Polyester Fiber Processing
Fasteners holding drums that stretch the fibers to gain strength
breaking. When all fasteners holding a drum broke, the drum would be thrown
to the floor and production would be stopped.
None, but this is because they've had very good luck.
The exterior surfaces of the drums are highly polished. When a drum
thrown onto the concrete floor they sustain significant surface damage
whereby they then must be repaired or replaced. When notified of the problem,
more than one drum per week was coming off at a replacement
cost of more
than US$10,000 each.
The breaking fasteners were 1 1/4" - 12 x 6 1/4"
screws. Failures were occurring at the head to body juncture and in the
threads. Wear marks were directly adjacent to the fillet radius.
There are 23 drums on each processing machine. They're positioned
zigzag fashion — one high and the next one low. Each drum is approximately
2' (0.61m) in diameter and 4' (1.22m) long. There were 12 fiber "ropes"
evenly spaced across the drums, and were each about the width of a small
finger. These polyester fibers streamed through the drums in a serpentine
manner. Each proceeding drum turns a little faster than the one before
it, thus stretching the fibers to maximize their strength. The first drum
rotates at about 250 rpm and then progresses until the last one is turning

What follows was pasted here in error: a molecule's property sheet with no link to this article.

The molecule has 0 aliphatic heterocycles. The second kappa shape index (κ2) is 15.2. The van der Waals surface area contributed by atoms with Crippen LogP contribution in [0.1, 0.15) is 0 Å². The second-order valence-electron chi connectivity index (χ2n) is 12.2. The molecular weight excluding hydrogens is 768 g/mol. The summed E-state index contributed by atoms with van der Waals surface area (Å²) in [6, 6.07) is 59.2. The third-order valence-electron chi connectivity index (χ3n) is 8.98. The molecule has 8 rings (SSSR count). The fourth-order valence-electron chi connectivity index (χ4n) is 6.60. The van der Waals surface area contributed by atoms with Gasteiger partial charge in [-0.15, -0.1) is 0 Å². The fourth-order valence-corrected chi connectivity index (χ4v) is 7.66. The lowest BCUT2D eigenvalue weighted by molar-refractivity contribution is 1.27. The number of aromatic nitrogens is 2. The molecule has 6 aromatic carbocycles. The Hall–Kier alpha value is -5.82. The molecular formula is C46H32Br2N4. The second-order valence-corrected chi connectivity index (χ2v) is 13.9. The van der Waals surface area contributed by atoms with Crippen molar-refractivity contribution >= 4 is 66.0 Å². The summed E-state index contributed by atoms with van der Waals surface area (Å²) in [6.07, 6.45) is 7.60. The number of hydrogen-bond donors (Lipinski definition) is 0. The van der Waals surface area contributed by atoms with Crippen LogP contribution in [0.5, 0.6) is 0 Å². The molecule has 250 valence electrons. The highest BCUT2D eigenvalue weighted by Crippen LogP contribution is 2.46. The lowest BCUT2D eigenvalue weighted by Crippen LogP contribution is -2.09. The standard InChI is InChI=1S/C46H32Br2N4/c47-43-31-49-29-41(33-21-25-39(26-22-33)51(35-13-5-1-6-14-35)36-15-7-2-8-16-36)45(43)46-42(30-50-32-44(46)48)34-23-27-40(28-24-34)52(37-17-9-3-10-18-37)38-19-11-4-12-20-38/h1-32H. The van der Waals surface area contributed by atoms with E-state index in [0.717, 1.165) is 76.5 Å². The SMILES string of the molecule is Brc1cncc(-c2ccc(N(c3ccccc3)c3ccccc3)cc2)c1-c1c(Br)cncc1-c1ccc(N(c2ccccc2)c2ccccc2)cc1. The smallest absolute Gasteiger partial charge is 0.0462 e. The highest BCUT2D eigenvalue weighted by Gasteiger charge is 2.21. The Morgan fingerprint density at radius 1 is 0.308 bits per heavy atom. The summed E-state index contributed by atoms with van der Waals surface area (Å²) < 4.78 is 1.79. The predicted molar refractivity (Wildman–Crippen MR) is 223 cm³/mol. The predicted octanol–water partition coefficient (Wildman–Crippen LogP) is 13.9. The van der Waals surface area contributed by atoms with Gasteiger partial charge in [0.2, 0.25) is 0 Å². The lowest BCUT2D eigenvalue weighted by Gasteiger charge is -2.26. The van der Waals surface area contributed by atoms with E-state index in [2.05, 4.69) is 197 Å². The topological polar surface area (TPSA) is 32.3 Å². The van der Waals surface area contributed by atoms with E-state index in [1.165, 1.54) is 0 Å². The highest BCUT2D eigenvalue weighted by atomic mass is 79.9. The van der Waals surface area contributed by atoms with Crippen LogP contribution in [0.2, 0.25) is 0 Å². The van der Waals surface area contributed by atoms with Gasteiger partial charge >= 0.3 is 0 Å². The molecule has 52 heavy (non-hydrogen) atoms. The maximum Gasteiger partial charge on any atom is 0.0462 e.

at 400 rpm. As the fiber is getting stronger, bending forces increase
on the drums. Each drum is fastened to its individual motor roll shaft
by 16 of the socket screws. They're torqued through the open end of the
drum by an elaborate, custom extension using a torque multiplier. While
the method was sound, the assembly of these large screws in an "as
received" condition may not have resulted in consistently developed
There's a hardened backing ring with 16 holes under the screws'
The top of the ring is countersunk to protect the fillet radii. Examination
of the ring showed some of the tapped holes weren't perpendicular. Lab
tests on the screws showed proper core hardness and a well-tempered martensitic
structure. A scanning microscope (SEM) view of the fracture
ductile fatigue failures on all.
The cyclical bending stresses placed on the screws were too much
fasteners to absorb. The poor machining practices added to the screws'
1. Keep the countersinks concentric with the holes.
2. Drill and
roll shaft holes perpendicular.
3. Change to an UNJ thread
style and roll
the threads after heat treatment.
4. Undersize the body
and build in a
much larger filler radius, and then roll the fillet after
5. Use a non-metallic anti-seize compound
on the threads to reduce variation
in clamp force.
6. Use a thread-locking patch to minimize
7. In the future, if needed, change to alloy
steel that has
nickel content for added toughness.
As appeared in Fastener Technology